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It is rare to see soldiers from China, Australia, New Zealand and the United States all looking at the same data-filled whiteboard, pitching ideas for the optimal rescue solutions for distressed planes.
At the Naval Command College in Nanjing, Jiangsu province, 28 naval and air force personnel from the four nations learned to cooperate better during the joint tabletop exercise on humanitarian aid and disaster relief.
The three-day exercise, dubbed Cooperation Spirit 2017, concluded on Friday. It involved scenarios for rescuing distressed ships and planes in the eastern Indian Ocean in accordance with international law and standards.
"The world is full of challenges, yet no nation can tackle these challenges alone," said Rear Admiral Han Xiaohu, president of the naval college. "This exercise is important for enhancing maritime mutual trust and harmony, and further improves efficiency and coordination in joint operations."
China and Australia held the first Cooperation Spirit exercise in 2011. It was later expanded to include New Zealand and the United States.
The exercise uses actual data, ranging from water temperature to wind patterns, to simulate the most realistic situation possible, said Senior Colonel Chen Min, head of the scenario director team.
It aims to improve efficiency in command, coordination, logistics and other key disaster relief protocols, he added.
Lieutenant Commander Brett Fotheringham of the New Zealand navy said the exercise is instructive and "encourages us to work together and learn more about each other"s capability".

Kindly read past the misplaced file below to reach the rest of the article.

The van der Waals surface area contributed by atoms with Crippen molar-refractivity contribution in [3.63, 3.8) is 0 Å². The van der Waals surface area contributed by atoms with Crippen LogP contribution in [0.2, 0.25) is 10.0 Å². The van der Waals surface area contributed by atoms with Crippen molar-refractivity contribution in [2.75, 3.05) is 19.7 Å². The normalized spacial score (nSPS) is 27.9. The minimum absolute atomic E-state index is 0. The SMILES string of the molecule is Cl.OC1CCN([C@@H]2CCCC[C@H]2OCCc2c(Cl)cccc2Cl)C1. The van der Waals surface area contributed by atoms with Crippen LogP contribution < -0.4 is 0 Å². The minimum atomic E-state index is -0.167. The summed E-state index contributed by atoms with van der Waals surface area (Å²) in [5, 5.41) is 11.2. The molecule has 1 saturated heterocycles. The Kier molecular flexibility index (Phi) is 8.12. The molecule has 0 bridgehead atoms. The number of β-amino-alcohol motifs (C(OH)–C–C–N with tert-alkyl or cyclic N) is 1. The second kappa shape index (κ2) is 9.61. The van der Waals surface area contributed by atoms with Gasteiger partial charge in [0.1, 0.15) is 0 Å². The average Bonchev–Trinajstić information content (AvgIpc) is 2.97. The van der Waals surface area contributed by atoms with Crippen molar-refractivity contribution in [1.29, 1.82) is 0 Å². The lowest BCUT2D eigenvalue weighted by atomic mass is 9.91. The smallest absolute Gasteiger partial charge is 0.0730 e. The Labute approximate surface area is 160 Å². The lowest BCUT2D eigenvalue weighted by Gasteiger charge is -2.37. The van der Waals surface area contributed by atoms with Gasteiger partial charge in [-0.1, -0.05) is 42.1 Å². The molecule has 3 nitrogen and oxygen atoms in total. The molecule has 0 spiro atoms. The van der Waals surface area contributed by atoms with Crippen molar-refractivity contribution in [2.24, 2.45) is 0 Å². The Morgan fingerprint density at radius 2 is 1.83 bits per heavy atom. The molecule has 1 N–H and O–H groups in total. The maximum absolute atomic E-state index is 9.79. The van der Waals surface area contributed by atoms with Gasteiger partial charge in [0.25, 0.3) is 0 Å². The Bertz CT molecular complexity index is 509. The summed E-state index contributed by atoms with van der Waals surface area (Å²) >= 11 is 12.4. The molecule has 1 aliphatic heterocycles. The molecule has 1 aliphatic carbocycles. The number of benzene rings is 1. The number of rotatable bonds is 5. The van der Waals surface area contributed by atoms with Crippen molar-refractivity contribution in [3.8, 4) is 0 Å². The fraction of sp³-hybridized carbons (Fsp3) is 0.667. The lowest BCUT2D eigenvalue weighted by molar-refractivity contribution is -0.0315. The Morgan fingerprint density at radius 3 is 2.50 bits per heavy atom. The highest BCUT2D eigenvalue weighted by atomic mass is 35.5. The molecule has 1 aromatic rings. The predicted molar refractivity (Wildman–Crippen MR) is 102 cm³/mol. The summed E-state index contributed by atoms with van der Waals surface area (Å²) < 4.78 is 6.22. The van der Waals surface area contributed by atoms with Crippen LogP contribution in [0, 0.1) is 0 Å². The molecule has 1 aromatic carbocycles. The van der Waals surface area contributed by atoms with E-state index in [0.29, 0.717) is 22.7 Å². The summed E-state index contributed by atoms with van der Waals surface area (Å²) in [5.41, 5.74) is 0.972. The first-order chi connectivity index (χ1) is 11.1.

"The Chinese navy has greatly developed in the past few decades," he said. "It also has greater presence and opportunity to be involved in humanitarian aid and rescue. New Zealand welcomes China"s involvement in such activities."
Lieutenant Commander Christopher Georgi of the US Marine Attache in China, said rescues and disaster relief are a global challenge and the number of emergencies will likely increase in the future.
"But the more we communicate, the better we can tackle these crises," he said, adding that the US military appreciates this opportunity to learn from other nations and improve mutual understanding and coordination.
Wing Commander Mark Holland of the Royal Australian Air Force, said Australia and China have extensive and positive cooperation in joint rescue operations.
"Although we have some differences in culture and ways of approaching a problem, when we work together, and communicate effectively, we are able to come up with the best solution for the missing people," he said.
During the search for Malaysia Airlines Flight MH370 that went missing off the western coast of Australia in 2014, China provided a transport aircraft to help the Australian search team. "It was a very valuable resource," he said.